Cockalier: A Complete Guide

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There’s a reason why dogs are known as ‘man’s best friend.’ they’re loyal, lovely and the perfect companion for all situations, making them a true, important part of someone’s life.

But it’s not all fun and games; dogs are a hard, time-consuming commitment that will see a lot of your spare time consumed. But in reality, would you have it any other way?

The Cockalier is the crossbreed of a Cavalier King Charles and the Cocker Spaniel.

The Cavalier King Charles was a royal dog that King Charles II was particularly fond of, and the Cocker Spaniel was primarily a hunting dog that could work in almost any type of environment.

So what does that make the Cockalier? Well, you could say it is the knight of dogs considering its technically a royal hunter, but in reality, it’s a loyal, caring and smart dog that wants nothing more than to please its owner.

In this guide, I will inform you on all the vitals of the Cockalier, including their size, weight, life expectancy, dietary needs, behavior and more.

I will detail all of this for you to decide whether or not if this hybrid canine is the right dog for you and your current situation.

Are you interested in the kindness and loyalty that the Cockalier provides? Then read on to find more about this particularly unique dog.

Cockalier: Before You Buy

A black Cockalier's face
The Cockalier loves to snuggle up next to its owner.

When it comes to buying a puppy, it isn’t a walk in a park. Instead, it’s a race in which sees you running around obstacles and jumping hurdles.

You need to be conscious of your budget, time, schedule, household and commitment to this 10-15 year journey of raising a puppy.

Do you have time to socialize the puppy? Do you have enough room to house the puppy?

These are some of the questions that you need to ask yourself before you bring a dog home.

It’s stressful on the surface but will make your life with a dog in the future much easier.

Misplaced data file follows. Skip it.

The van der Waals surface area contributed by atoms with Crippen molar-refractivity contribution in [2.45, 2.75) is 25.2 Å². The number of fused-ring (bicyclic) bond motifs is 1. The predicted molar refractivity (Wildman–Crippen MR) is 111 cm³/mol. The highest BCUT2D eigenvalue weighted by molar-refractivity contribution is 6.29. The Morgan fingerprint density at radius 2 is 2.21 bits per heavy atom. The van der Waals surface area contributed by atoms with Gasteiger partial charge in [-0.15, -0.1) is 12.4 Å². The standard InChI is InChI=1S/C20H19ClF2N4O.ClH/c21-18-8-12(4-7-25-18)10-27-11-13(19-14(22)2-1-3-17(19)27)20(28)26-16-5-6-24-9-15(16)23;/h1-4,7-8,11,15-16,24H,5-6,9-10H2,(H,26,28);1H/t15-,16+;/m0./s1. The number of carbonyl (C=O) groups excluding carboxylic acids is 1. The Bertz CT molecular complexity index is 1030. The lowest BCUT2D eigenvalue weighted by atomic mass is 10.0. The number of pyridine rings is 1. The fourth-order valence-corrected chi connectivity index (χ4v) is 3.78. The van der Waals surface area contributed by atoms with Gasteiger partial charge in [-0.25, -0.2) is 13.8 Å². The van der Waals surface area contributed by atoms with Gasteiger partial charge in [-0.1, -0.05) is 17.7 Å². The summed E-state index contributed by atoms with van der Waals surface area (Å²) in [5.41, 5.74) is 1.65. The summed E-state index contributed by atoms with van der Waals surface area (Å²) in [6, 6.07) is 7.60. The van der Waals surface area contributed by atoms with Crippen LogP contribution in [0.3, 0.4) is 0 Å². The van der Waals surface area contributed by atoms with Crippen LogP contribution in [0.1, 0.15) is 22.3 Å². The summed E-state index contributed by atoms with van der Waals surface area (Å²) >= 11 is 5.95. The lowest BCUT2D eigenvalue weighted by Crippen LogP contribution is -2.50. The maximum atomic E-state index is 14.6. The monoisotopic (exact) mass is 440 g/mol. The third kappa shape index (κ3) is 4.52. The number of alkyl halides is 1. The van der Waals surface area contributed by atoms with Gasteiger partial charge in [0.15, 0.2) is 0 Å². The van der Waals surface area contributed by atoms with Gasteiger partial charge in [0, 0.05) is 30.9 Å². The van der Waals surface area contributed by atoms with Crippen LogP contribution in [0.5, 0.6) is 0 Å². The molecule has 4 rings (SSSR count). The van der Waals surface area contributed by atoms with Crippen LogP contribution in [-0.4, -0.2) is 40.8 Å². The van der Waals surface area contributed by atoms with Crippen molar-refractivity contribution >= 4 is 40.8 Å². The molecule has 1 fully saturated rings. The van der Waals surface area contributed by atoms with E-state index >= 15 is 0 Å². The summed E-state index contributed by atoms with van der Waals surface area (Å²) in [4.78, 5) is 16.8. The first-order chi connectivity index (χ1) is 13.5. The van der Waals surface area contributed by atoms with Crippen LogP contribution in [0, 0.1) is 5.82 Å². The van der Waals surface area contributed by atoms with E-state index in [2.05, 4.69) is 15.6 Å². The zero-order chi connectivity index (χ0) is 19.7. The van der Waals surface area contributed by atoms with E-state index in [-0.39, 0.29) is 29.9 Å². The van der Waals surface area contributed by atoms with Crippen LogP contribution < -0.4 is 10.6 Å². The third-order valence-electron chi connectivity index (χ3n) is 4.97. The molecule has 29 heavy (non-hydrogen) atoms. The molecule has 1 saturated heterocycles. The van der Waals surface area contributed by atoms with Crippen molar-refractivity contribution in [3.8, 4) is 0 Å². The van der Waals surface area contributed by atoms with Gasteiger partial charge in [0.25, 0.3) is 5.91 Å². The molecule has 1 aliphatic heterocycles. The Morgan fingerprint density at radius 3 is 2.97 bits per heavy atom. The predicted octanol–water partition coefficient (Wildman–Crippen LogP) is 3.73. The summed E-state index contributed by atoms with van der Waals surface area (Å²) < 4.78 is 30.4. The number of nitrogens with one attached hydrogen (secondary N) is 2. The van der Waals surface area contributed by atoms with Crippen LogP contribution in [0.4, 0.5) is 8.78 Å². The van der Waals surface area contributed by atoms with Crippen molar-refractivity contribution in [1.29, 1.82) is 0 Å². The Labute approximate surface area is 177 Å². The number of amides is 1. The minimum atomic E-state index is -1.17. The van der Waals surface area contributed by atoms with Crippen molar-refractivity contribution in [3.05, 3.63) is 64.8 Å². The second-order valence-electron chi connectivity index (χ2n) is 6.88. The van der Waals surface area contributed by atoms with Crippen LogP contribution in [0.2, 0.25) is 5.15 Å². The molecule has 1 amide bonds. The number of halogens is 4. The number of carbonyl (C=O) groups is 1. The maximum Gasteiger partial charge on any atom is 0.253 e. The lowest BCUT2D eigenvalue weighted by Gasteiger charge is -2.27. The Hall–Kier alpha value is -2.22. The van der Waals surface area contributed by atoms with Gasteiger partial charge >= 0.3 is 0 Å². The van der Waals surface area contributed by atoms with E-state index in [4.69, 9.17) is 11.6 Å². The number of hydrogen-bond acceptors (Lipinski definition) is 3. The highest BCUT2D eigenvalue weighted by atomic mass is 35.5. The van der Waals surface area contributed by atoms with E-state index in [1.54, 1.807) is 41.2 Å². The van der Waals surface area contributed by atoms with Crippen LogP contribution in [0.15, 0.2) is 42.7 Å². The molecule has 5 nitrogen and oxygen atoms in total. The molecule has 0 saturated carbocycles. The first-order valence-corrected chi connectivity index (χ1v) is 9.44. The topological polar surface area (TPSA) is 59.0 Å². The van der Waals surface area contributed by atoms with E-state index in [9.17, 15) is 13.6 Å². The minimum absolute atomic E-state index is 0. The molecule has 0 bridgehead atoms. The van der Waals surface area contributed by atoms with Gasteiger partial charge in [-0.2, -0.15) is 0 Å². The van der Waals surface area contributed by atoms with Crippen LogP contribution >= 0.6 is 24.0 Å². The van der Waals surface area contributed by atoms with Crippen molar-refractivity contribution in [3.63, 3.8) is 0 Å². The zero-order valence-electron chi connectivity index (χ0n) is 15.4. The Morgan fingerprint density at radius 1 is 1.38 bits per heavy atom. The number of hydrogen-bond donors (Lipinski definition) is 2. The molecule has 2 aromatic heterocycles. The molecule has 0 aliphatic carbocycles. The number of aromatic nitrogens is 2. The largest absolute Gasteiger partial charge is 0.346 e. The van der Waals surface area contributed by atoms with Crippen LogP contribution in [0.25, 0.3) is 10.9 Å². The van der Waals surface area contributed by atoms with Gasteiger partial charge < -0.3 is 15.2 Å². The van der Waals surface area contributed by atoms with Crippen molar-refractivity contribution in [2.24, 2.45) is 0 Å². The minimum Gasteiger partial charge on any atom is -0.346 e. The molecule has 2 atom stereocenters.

Some of the other factors you will need to consider are:

What gender you want. It’s simple, do you want a boy or a girl? It’s up to you.

What color you want. You might not be able to get a rainbow-colored Cockalier, so maybe come to another decision on your own, or with your family.

What your preferences are on spaying/neutering. Decide if you want your new puppy to have other ones in the future. It’s an important choice, so be careful.

How much does a Cockalier cost?

As mentioned before, price is a factor you’re going to want to consider. Smaller breeds tend to be a little cheaper than that of larger dogs, so you’re looking in the right direction if you’re on a budget.

The Cockalier will cost you on average anywhere between $500-$700, which is considerably cheaper than the $1000+ price point of a Cavalier King Charles, and the $900-$1200 price point of a Cocker Spaniel.

Due to the Cockalier being a mixed breed, it tends to be cheaper than its purebred parents, providing a great alternative for buyers looking for a cost-effective spaniel-esque puppy.

How do I find a reputable breeder?

Finding a reputable breeder is a tough time. You can never look into how a breeder goes about their process, so all we have is word of mouth and our attentive judgment.

A reputable, professional breeder is vital because the decisions they make can change the physical concerns, behavioral traits and overall life expectancy of your puppy forever.

So to know you are purchasing from a breeder that is ethical and has an emphasis on quality, analyze the following factors.

A good breeder should:

Be knowledgeable about the breed. If you’re purchasing a Cockalier, make sure the breeder has extensive knowledge of this particular hybrid, as well as the Cavalier King Charles and the Cocker Spaniel.

A breeder who doesn’t know anything about these dogs, but is selling them, is most likely trying to corner a trend in the market with unethical processes, so avoid at all costs.